I recommend Genki 1 and 2 : An Integrated course in Elementary Japanese, with workbook, student cds, and answer key.

Anki is free. Google Anki, download, and voila - start using premade flashcards to learn kanji, grammar, and vocabulary.

I love Tuttle's A Guide to Remembering the Kanji.

Also, super cheap and really comprehensive and amazing, easy to understand, fun, quick - "Human Japanese". I think you can get it for as little as $10 depending on the platform you choose (PC, iPad, etc)
Artfan 
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34 / M / Indiana, USA
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Posted 3/24/11
Rosetta Stone is great as a gift, and all of Japanese Level 1 is fun. Rosetta Stone Japanese Level 1 does not make one fluent in Japanese, though. Really, why would someone who enjoys Japanese rely on only one product for learning it? As far as price, though, maybe excessive.
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19 / F / Japan 日本
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Posted 4/2/11
Lol thats what they said about my japanese coach too and i beat that game and can now have conversations with my japanese friends on skype without using english. But then again Learning japanese is like a drug for me i cant get enough of it so i might be alittle more patient than the average bear with it. I think as long as you immerse yourself in the language by speaking to japanese people/listing to japanese music and so on while you are studing you can do fine with rossetta stone.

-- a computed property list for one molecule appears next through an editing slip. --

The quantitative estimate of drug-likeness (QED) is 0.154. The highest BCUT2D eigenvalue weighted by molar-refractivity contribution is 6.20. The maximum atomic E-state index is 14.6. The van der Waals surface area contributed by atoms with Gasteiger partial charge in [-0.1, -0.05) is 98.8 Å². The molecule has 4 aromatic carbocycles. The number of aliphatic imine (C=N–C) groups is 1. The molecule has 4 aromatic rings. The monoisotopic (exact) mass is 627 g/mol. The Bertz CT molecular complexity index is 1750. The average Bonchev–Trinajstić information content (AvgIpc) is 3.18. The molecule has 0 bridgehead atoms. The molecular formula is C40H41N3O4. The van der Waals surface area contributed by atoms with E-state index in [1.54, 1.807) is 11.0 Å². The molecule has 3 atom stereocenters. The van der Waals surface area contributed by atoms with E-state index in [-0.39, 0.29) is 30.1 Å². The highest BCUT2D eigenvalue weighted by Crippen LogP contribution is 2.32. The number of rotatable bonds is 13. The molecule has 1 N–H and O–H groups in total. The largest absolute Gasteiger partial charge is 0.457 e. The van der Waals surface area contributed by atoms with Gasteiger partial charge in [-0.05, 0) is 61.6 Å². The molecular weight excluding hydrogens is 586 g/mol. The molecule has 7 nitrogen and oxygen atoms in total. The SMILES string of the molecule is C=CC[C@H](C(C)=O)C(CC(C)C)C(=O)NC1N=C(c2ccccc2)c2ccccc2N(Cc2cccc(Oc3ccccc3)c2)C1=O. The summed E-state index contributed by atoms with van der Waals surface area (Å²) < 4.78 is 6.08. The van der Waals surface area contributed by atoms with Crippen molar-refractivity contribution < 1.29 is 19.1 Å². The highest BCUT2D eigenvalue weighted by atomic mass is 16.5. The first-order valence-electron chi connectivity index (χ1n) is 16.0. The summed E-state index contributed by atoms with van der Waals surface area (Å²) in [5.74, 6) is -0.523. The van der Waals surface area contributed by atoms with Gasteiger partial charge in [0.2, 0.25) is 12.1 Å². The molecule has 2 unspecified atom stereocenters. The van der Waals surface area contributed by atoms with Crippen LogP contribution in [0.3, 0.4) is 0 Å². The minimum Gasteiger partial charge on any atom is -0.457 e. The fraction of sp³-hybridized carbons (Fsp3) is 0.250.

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17 / M / Heckie
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Posted 4/5/11
I find Rosetta Stone WONDERFUL! But here's the thing:

- You need to know WHAT you're learning so basically get the jist of what you're wanting to learn

- It's a great learning tool but again above answer and it drills you a lot making things stick in your mind :3

I love it because I know written japanese and it really helps me learn the speech better and how to understand other people since it uses a lot of of different voices and dialects.
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34 / M / Pennsylvania, USA
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Posted 4/8/11 , edited 4/8/11
I've been using Rosetta Stone Japanese, Level 1 on and off for a few months, but I have found myself hesitating to really devote myself to the lessons presented by the software.